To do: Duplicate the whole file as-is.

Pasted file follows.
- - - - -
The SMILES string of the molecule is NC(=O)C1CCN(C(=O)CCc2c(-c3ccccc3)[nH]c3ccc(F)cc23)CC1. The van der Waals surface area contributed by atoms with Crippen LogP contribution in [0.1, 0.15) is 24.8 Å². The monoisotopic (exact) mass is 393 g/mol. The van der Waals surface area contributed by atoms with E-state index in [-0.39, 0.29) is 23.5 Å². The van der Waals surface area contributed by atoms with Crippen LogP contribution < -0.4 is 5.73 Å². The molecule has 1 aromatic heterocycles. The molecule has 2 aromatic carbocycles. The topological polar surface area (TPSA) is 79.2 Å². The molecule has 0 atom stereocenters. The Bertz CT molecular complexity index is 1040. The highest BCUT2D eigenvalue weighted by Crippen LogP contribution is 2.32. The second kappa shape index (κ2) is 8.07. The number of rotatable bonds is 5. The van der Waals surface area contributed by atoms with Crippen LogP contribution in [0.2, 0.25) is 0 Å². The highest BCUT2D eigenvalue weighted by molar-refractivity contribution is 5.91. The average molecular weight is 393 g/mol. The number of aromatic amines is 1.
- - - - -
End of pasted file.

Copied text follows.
The SMILES string of the molecule is NC(=O)C1CCN(C(=O)CCc2c(-c3ccccc3)[nH]c3ccc(F)cc23)CC1. The van der Waals surface area contributed by atoms with Crippen LogP contribution in [0.1, 0.15) is 24.8 Å². The monoisotopic (exact) mass is 393 g/mol. The van der Waals surface area contributed by atoms with E-state index in [-0.39, 0.29) is 23.5 Å². The van der Waals surface area contributed by atoms with Crippen LogP contribution < -0.4 is 5.73 Å². The molecule has 1 aromatic heterocycles. The molecule has 2 aromatic carbocycles. The topological polar surface area (TPSA) is 79.2 Å². The molecule has 0 atom stereocenters. The Bertz CT molecular complexity index is 1040. The highest BCUT2D eigenvalue weighted by Crippen LogP contribution is 2.32. The second kappa shape index (κ2) is 8.07. The number of rotatable bonds is 5. The van der Waals surface area contributed by atoms with Crippen LogP contribution in [0.2, 0.25) is 0 Å². The highest BCUT2D eigenvalue weighted by molar-refractivity contribution is 5.91. The average molecular weight is 393 g/mol. The number of aromatic amines is 1.